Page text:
SMSF insurance failures a litigation risk, advisers warned

Written by Miranda Brownlee Thursday, 07 January 2016

A lack of consideration given by SMSF practitioners in regards to their client’s insurance arrangements could result in legal action in future years, an industry consultant has cautioned.

Speaking to SMSF Adviser, Mayflower Consulting director Sarah Penn said one of her major concerns within the SMSF industry is practitioners advising their clients to pull their money out of their existing super fund product when they establish their SMSF without considering insurance first.

“I’ve heard of numerous instances where the retail super fund has been closed and all the money has been put into self-managed super, and the person has been left with either no insurance or they’re absolutely paying through the nose for the insurance they can get,” said Ms Penn.

“It makes me very concerned and I think it’s the sort of area where potential litigation issues are going to come, further down the track, for accountants.”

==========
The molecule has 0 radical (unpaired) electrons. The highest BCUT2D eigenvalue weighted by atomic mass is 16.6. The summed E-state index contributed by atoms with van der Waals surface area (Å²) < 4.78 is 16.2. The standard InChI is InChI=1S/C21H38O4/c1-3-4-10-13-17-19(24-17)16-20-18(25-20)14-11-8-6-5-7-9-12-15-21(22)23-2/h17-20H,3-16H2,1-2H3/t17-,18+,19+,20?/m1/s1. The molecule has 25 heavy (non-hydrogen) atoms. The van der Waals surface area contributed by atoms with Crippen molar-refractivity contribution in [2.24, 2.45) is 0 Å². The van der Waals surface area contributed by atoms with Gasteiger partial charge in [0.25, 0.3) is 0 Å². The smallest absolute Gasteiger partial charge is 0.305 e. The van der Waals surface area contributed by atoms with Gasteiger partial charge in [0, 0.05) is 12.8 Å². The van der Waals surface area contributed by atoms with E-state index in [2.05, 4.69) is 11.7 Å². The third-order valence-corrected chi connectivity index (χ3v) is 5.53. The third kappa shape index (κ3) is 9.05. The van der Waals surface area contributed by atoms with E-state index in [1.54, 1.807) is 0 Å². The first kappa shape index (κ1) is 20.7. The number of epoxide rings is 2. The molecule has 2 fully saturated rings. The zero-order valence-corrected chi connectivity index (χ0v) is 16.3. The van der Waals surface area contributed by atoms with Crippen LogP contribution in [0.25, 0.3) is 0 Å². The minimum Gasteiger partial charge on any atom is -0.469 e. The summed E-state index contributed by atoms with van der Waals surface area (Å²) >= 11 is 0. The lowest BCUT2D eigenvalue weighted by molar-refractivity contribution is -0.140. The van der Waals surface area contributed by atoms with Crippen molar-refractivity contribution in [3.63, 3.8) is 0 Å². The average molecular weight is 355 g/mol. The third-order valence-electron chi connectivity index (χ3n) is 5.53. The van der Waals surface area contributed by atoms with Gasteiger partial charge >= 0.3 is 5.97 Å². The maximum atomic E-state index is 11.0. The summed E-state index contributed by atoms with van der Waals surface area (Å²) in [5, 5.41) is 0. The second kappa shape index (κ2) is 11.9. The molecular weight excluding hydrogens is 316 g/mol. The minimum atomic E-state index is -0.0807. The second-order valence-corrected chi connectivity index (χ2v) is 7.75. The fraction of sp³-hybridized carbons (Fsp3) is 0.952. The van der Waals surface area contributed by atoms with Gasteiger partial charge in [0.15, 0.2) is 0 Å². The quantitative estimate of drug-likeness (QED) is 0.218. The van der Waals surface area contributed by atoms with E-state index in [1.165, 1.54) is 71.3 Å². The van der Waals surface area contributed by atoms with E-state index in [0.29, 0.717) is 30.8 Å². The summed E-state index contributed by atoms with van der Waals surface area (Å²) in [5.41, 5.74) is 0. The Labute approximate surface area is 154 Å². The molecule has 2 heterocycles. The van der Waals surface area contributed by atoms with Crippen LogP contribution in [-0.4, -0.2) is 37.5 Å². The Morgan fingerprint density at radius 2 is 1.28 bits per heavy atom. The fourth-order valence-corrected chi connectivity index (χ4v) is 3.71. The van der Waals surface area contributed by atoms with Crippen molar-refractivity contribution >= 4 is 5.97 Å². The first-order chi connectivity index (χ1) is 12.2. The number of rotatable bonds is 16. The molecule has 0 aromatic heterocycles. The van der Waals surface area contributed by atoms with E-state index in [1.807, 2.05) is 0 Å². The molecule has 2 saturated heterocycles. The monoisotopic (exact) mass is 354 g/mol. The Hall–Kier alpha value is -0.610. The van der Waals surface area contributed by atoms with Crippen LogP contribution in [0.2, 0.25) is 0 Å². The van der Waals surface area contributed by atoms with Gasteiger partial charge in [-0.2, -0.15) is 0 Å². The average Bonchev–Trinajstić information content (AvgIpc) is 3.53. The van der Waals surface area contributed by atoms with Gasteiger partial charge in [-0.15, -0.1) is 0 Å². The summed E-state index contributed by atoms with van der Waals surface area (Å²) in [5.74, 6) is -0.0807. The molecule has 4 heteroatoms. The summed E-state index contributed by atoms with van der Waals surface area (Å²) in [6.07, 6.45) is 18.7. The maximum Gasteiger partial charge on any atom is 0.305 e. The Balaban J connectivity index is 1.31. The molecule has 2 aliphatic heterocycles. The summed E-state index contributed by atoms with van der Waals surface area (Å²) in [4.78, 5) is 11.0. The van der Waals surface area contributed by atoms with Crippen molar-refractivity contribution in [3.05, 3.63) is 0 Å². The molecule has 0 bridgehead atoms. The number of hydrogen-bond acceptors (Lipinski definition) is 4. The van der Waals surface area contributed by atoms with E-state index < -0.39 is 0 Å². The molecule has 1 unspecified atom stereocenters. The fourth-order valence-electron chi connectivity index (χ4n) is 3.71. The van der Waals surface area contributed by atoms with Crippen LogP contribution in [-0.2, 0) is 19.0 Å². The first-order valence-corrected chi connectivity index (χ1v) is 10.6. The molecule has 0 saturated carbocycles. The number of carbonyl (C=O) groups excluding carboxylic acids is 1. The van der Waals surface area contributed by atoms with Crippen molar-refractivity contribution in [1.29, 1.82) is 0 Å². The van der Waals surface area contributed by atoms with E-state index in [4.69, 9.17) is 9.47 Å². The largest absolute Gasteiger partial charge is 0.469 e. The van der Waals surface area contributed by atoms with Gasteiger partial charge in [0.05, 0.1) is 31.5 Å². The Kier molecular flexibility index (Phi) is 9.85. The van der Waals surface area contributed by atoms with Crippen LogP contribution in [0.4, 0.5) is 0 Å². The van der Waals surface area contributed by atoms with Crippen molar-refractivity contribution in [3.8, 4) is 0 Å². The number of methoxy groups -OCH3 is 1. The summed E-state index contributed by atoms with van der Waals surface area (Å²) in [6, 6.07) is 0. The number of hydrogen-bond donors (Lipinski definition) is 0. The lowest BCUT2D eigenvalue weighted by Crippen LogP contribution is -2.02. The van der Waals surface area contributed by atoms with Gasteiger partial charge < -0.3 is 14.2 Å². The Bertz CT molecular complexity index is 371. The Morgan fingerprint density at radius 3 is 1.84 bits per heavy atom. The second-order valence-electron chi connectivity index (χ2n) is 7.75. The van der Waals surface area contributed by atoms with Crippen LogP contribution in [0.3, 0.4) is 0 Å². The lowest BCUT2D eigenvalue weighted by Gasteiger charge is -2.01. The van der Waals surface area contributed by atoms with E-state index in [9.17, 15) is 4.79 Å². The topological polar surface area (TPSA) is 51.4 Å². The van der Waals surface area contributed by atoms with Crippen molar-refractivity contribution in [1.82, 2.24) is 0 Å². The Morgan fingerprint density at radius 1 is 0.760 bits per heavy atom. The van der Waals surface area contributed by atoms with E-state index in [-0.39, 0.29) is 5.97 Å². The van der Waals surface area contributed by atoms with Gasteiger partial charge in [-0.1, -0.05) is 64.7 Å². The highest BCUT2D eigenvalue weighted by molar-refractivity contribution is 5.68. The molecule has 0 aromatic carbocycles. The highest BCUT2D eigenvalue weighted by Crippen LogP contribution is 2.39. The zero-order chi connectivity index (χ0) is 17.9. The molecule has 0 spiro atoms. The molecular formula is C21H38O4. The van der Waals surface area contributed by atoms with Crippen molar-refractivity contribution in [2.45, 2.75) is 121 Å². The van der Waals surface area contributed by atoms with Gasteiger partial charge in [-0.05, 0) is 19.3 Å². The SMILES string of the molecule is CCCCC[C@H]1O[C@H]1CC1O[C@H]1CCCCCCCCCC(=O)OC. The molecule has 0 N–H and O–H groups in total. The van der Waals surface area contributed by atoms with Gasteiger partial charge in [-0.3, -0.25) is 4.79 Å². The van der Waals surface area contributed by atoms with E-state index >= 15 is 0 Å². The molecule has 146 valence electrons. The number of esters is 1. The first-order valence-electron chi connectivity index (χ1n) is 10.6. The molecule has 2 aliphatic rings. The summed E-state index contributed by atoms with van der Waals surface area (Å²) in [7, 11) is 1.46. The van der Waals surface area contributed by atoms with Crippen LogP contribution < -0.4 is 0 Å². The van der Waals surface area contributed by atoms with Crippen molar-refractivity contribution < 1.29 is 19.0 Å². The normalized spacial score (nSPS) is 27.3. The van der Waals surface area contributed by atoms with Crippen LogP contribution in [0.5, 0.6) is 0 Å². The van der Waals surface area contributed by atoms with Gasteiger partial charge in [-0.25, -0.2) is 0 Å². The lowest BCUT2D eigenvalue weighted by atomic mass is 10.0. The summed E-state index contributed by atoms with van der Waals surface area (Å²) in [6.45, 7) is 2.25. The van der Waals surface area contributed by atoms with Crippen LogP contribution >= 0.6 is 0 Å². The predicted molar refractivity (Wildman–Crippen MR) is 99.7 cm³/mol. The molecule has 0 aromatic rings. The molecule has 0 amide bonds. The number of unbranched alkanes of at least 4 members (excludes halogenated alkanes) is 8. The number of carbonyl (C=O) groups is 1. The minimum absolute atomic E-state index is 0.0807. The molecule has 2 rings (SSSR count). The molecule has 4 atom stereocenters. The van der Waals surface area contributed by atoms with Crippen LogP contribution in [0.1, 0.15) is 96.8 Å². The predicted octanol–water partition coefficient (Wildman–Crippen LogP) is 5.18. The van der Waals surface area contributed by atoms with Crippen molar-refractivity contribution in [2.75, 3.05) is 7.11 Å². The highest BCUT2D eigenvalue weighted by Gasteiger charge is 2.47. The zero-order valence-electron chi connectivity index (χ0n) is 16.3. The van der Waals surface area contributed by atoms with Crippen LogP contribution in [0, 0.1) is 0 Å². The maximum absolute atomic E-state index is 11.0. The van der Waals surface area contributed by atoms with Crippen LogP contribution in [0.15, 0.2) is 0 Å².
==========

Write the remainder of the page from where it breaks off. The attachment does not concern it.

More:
Ms Penn said that once clients reach the age of 50, the chance of them or someone very close to them having a major health incident is very high.

“And that’s right when people get into SMSFs and drop their insurance,” she said.

“Self-managed super for any one individual is only part of the picture and it’s so important that whoever is giving them advice, whether they’re an accountant or an adviser, is making sure they’re covered if something happens.”

Read more: 

Gadens warns on lasting impact of disqualification

FOS highlights common SMSF dispute areas

LRBA legislation ‘lacking guidance’, says consultant

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0 #4 Naren Jain 2016-01-08 13:26
[quote name="Michael)E xactly the reason why the article is suggesting more attention is paid to insurance. It may already exist in the fund they have and often group schemes allow clients to take up cover without underwriting.

"May" does not override what is demanded and why would any insurer allow sick people to join without full disclosure of medical condition of all intended persons to be covered.
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0 #3 Michael 2016-01-07 23:36
Quoting Naren Jain:
What if due to pre-existing medical conditions and age no insurance company is ready to provide insurance?

Exactly the reason why the article is suggesting more attention is paid to insurance. It may already exist in the fund they have and often group schemes allow clients to take up cover without underwriting.
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0 #2 Stuart 2016-01-07 12:01
More in the "scare campaign".
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0 #1 Naren Jain 2016-01-07 09:48
What if due to pre-existing medical conditions and age no insurance company is ready to provide insurance?
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